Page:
How vertical and horizontal components of strength and power
Cardiff Metropolitan University
MetadataShow full item record
Sprint speed is a fundamental determinant in successful performance within rugby union. Literature has displayed relationships between muscular strength, power and speed. However there is conflicting evidence over the strength of the correlations between variables. Very little research has been conducted into whether it is the production of vertical or horizontal strength and power, which is most beneficial for sprinting. Consequently, the aim of the study was to identify if it is horizontal or vertical, strength and power that was most closely correlated to sprint speed. Sixteen male university rugby players (18-23 years: mass 91.8 ±9.7kg: stature 182.2 ±6.5 cm) volunteered to be participants. Subjects completed a 1RM squat to measure vertical strength and a horizontal maximal sled push to measure horizontal strength during the first session. Participants also conducted a vertical counter movement jump (CMJ) to assess vertical power, calculating jump height, as well as a horizontal CMJ to measure horizontal power. Finally, a 40 m sprint measuring split times at 10m, 20m, 30m and 40m was conducted. Pearson’s product moment correlations were used to statistically analyse the results. Relative vertical power displayed significant negative correlations with 10m (r=-0.53*), 20m (r=-0.61**), 30m (r=-0.61**) and 40m (r=-0.62**) sprint times. Horizontal power was also significantly correlated to 30m (r=-0.51*) and 40m(r=-0.49*) sprint times. Both strength measures displayed weak nonsignificant relationships to all of the sprint distances. This indicates power is more closely correlated to sprint ability than strength, and also identifies that the direction of force production may facilitate different phases of sprinting highlighted by horizontal power being correlated to the longer sprint distances. These findings can be used to inform strength and conditioning within rugby union. Future research should examine horizontal and vertical strength and power to repeated sprint ability, to show more ecological validity to rugby union.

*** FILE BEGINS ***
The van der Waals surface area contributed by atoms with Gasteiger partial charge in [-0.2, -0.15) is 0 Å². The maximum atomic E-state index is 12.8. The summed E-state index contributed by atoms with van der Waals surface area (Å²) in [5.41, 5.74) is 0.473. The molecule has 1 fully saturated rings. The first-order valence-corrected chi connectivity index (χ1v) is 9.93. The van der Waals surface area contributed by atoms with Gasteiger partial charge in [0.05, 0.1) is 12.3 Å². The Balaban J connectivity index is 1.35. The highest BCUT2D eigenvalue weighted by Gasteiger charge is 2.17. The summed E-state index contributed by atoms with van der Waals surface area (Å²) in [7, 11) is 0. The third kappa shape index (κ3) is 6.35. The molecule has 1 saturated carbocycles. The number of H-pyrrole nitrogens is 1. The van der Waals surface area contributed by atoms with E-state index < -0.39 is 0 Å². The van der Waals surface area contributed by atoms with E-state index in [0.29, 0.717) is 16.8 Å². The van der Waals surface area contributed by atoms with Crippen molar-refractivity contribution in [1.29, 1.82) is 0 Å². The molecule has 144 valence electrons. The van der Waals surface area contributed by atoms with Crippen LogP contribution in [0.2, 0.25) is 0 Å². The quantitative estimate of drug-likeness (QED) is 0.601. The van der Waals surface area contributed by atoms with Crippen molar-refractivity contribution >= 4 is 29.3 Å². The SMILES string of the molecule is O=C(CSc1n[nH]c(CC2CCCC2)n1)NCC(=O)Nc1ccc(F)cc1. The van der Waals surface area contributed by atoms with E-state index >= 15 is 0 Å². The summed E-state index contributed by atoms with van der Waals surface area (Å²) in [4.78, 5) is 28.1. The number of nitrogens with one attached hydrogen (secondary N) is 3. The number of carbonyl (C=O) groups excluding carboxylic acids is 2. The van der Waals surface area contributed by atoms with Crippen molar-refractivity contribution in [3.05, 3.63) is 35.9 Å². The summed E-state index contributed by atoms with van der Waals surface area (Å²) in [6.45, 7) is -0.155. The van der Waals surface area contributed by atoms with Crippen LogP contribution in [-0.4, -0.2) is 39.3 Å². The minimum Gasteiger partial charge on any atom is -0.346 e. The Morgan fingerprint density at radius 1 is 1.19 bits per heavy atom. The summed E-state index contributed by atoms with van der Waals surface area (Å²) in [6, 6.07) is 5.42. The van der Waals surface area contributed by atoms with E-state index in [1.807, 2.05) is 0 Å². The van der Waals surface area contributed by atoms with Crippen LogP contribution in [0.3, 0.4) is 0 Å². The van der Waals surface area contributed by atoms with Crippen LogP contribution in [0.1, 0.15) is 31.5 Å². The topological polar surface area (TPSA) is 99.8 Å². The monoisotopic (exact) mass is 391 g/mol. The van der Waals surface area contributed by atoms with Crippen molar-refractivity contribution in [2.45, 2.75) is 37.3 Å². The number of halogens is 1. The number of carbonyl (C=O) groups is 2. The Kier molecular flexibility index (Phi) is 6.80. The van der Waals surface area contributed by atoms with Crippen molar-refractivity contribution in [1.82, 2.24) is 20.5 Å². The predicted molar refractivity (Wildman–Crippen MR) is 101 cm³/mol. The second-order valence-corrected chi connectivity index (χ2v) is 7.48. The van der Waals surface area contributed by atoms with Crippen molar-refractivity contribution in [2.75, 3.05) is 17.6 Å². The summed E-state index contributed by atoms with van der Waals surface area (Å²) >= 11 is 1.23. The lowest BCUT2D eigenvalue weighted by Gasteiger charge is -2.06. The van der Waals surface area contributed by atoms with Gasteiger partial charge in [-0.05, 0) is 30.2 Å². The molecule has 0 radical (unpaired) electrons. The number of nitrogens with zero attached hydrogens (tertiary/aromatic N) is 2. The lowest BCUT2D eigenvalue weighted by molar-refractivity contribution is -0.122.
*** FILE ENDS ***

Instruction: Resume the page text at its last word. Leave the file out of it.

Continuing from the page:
DEGREE OF BACHELOR OF SCIENCE (HONOURS) SPORTS AND EXERCISE SCIENCE
Showing items related by title, author, subject and abstract.
Axten-Burrett, Ben (Cardiff Metropolitan University, 2014)Sprint speed and acceleration are vital to performance in a number of field based sports, including rugby union. The aim of this particular study was to identify which form of power, horizontal or vertical shares a closer ...
The relationship between muscular power, sprint performance and spatiotemporal sprint characteristics Patridge, Ned (Cardiff Metropolitan University, 2016-03-09)It is well established that muscular power is essential for sprint performance. However, the mechanism by which muscular power facilitates faster running speeds is weakly reported. The aim of this study was to identify the ...
Rumpf, M.C.; Cronin, J.B.; Oliver, Jon; Hughes, Michael G. (Human Kinetics, 2015-05)Sprinting is an important physical capacity and the development of sprint ability can take place throughout the athlete’s growth. The purpose of this study therefore was to determine if the kinematics and kinetics associated ...